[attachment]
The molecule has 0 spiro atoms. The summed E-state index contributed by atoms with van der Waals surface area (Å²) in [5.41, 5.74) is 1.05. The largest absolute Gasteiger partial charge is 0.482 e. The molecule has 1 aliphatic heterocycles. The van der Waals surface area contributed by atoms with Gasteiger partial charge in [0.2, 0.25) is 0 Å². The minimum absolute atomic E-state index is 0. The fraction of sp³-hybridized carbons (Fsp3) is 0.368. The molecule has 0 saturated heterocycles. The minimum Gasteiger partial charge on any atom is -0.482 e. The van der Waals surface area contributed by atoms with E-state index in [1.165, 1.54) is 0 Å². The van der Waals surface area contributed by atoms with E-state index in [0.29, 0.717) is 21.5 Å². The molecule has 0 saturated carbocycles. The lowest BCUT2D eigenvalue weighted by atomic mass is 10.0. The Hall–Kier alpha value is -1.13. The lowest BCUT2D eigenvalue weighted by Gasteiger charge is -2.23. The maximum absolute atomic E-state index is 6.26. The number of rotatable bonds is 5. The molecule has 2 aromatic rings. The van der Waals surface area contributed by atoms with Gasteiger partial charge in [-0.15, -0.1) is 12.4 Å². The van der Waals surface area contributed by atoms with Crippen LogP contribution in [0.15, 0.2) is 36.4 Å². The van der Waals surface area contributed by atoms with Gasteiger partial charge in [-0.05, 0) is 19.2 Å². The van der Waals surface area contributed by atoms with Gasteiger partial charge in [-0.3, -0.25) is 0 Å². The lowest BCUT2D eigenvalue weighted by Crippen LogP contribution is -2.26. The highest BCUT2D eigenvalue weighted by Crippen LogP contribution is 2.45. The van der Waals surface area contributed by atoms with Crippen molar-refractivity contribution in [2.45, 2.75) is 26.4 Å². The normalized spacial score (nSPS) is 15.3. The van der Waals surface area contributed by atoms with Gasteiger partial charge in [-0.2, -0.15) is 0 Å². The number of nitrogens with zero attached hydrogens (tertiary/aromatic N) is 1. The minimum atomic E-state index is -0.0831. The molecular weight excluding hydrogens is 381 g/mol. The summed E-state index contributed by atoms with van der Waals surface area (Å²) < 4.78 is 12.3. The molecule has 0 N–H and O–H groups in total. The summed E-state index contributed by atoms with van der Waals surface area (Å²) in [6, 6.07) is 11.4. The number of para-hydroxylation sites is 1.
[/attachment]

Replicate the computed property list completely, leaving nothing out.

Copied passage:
The molecule has 0 spiro atoms. The summed E-state index contributed by atoms with van der Waals surface area (Å²) in [5.41, 5.74) is 1.05. The largest absolute Gasteiger partial charge is 0.482 e. The molecule has 1 aliphatic heterocycles. The van der Waals surface area contributed by atoms with Gasteiger partial charge in [0.2, 0.25) is 0 Å². The minimum absolute atomic E-state index is 0. The fraction of sp³-hybridized carbons (Fsp3) is 0.368. The molecule has 0 saturated heterocycles. The minimum Gasteiger partial charge on any atom is -0.482 e. The van der Waals surface area contributed by atoms with E-state index in [1.165, 1.54) is 0 Å². The van der Waals surface area contributed by atoms with E-state index in [0.29, 0.717) is 21.5 Å². The molecule has 0 saturated carbocycles. The lowest BCUT2D eigenvalue weighted by atomic mass is 10.0. The Hall–Kier alpha value is -1.13. The lowest BCUT2D eigenvalue weighted by Gasteiger charge is -2.23. The maximum absolute atomic E-state index is 6.26. The number of rotatable bonds is 5. The molecule has 2 aromatic rings. The van der Waals surface area contributed by atoms with Gasteiger partial charge in [-0.15, -0.1) is 12.4 Å². The van der Waals surface area contributed by atoms with Crippen LogP contribution in [0.15, 0.2) is 36.4 Å². The van der Waals surface area contributed by atoms with Gasteiger partial charge in [-0.05, 0) is 19.2 Å². The van der Waals surface area contributed by atoms with Gasteiger partial charge in [-0.3, -0.25) is 0 Å². The lowest BCUT2D eigenvalue weighted by Crippen LogP contribution is -2.26. The highest BCUT2D eigenvalue weighted by Crippen LogP contribution is 2.45. The van der Waals surface area contributed by atoms with Crippen molar-refractivity contribution in [2.45, 2.75) is 26.4 Å². The normalized spacial score (nSPS) is 15.3. The van der Waals surface area contributed by atoms with Gasteiger partial charge in [-0.2, -0.15) is 0 Å². The number of nitrogens with zero attached hydrogens (tertiary/aromatic N) is 1. The minimum atomic E-state index is -0.0831. The molecular weight excluding hydrogens is 381 g/mol. The summed E-state index contributed by atoms with van der Waals surface area (Å²) < 4.78 is 12.3. The molecule has 0 N–H and O–H groups in total. The summed E-state index contributed by atoms with van der Waals surface area (Å²) in [6, 6.07) is 11.4. The number of para-hydroxylation sites is 1.